ARCH 131 DESIGN III
Professors Anthony Candido, Stephen Rustow, Michael Young, and Tamar Zinguer
Professors Samuel Anderson, Building Technologies; Elizabeth O’Donnell, Structures II; Ashok Raiji, Environmental Technologies I
The third-year studio was structured as an extended exploration of a single building type through a year-long sequence of analytical and design exercises. The fall semester exercise entailed the analysis of an existing building, while in the spring, the design of an art museum was undertaken. Site and program were clearly set in the context of the specific constraints of typology and were examined throughout the year with reference to historical and contemporary examples. Additionally, a major emphasis was placed on the tectonic role of structural and environmental systems and building technologies, first in the analysis and subsequently as part of an integrative design method.
The museum as a building type has engaged students in a discussion of historical, formal, and functional issues of great architectural interest. The museum is understood as a collective space for individual experience; the museum exists in an astonishing diversity of forms and settings, and no other contemporary institution has given rise to a greater breadth of architectural interpretation. Furthermore, museums necessitate highly specific technical requirements as well as the maintenance of precise environmental conditions; but ultimately museums are spaces for confronting art, an experience that is central to contemporary life and is constantly being redefined.
Fall Semester Museum Analysis
The students were presented a list of museums that exemplify defining moments in architectural practice from the early 19th through the beginning of the 21st century. While most of the examples were modern, some predated modernism and a few extended beyond. Each student selected a museum from the list and documented it, drawing plans, sections, and elevationswith the greatest precision using all the resources available. Those included books, periodicals, photographs, written accounts, films, scaled drawings, and more. The plans, sections and elevations were drawn at 1/4" = 1'-0", a scale that allowed for subsequent understanding of building systems and details.
With a clear set of drawings at hand, each student identified the different orders and systems governing the design. The students analyzed program, spatial and tectonic aspects, structural and environmental systems, site conditions, as well as technological and environmental features of the design.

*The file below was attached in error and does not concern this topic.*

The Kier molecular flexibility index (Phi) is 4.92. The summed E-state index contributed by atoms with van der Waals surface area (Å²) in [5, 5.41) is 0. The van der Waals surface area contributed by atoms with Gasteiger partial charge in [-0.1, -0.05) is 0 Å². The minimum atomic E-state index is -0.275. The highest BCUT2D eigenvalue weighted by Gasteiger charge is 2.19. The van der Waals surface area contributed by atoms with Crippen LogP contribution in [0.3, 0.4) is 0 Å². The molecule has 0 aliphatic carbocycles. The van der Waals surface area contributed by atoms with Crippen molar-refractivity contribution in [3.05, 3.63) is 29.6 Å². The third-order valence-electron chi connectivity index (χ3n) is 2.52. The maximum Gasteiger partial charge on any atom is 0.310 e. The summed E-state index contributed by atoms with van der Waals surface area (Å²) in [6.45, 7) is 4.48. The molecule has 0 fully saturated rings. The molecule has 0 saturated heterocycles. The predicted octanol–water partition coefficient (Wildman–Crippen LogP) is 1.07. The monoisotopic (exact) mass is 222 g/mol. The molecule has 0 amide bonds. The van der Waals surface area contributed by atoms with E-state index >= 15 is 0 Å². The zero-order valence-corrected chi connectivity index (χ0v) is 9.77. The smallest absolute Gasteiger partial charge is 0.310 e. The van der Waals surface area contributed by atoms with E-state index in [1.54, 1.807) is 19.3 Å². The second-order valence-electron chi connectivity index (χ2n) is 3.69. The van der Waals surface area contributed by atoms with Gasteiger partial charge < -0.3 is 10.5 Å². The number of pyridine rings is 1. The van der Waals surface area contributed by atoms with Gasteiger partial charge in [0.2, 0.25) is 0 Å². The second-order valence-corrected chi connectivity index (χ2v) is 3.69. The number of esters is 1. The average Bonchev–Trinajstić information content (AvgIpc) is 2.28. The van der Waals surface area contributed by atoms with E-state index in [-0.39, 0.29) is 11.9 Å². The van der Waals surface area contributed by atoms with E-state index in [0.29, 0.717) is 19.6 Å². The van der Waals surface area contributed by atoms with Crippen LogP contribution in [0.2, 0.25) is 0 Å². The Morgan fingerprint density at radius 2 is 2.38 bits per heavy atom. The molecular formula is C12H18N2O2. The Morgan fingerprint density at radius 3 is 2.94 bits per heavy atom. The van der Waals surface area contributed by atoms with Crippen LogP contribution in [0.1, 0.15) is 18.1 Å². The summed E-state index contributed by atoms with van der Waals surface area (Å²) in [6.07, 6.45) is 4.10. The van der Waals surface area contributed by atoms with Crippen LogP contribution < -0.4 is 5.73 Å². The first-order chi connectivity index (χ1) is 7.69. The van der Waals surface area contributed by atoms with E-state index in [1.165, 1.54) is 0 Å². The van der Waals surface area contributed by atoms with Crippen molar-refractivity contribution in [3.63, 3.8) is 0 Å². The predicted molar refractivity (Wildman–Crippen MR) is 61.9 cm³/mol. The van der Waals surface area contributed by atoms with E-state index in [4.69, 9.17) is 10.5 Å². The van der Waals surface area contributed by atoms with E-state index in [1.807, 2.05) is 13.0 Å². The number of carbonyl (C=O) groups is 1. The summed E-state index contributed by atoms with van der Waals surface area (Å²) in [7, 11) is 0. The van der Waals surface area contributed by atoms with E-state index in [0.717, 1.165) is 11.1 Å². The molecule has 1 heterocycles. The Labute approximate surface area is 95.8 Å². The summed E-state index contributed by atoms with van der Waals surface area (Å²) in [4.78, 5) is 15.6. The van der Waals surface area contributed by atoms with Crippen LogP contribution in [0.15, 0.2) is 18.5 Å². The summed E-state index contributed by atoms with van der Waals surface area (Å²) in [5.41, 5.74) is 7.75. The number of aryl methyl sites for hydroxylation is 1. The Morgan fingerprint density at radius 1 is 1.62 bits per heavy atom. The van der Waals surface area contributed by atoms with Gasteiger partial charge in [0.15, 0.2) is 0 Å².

Through the invention of an analytical methodologydocumentation and representation particularly appropriate to each buildingeach student reorganized the project in a way that explained the interrelationship of parts. The analytic concepts were developed and elaborated through a series of drawings and models that emphasized the particular conditions identified as relevant to each museum: spatial content, site and context, programmatic distribution, materials, structure, mediation of natural conditions, and cultural meaning. The methodology invented by each student was used to enhance the representation of these key elements; yet all students made analytic models made of parts, and conceived in such a way as to allow them to be assembled and then taken apart.
Spring Semester Museum Design
A program was devised for a museum of contemporary art. The 100,000 square foot area was divided evenly between public and support components. A complex urban site measuring 35,000 square feet was selected at the base of the High Line, an abandoned elevated railway bed in the historic Meatpacking district in Manhattan. This proposed development of the museum in studio coincides with the ongoing evolution of the surrounding district from mainly abandoned industrial uses towards retail, recreational, and cultural activities; the site itself has been selected for a proposed annex for the Whitney Museum of American Art. For the purposes of confronting specific curatorial issues, a collection of works from the 1960’s through 1980’s was assembled from those in the Dia:Beacon collection, a museum that the students were required to visit.
To initiate the spring semester, a one-day ‘symposium’ with several architectural historians acting as invited critics placed the students’ analytical exercises into a historical and theoretical perspective. Students then began working in groups on a site analysis covering historical, formal, accessibility and environmental issues and together produced a scale site model. A ‘program charette’ was assigned to provoke a quick interpretation of the underlying formal parti of the museums previously analyzed, and to provide a point of departure for organizing the brief. Interim reviews focused specifically on site and program issues as each student began to develop a comprehensive design. The structural, environmental, and technological themes previously examined in the fall semester were gradually incorporated into each project. Students decided individually on structural systems, environmental strategies and the design of the envelope of their buildings in discussion with the professors specializing in each distinct discipline. During one week, an intensive lighting exercise was conducted with the visit of Andrew Sedgwick, Director of Arup Lighting, who introduced the class to daylighting issues and then worked individually with each student to develop a gallery lighting strategy.
The final review focused on a comprehensive presentation of each student’s design in the urban context, its formal and architectonic development of the program brief, and a specific evocation of the attitude adapted toward the collection.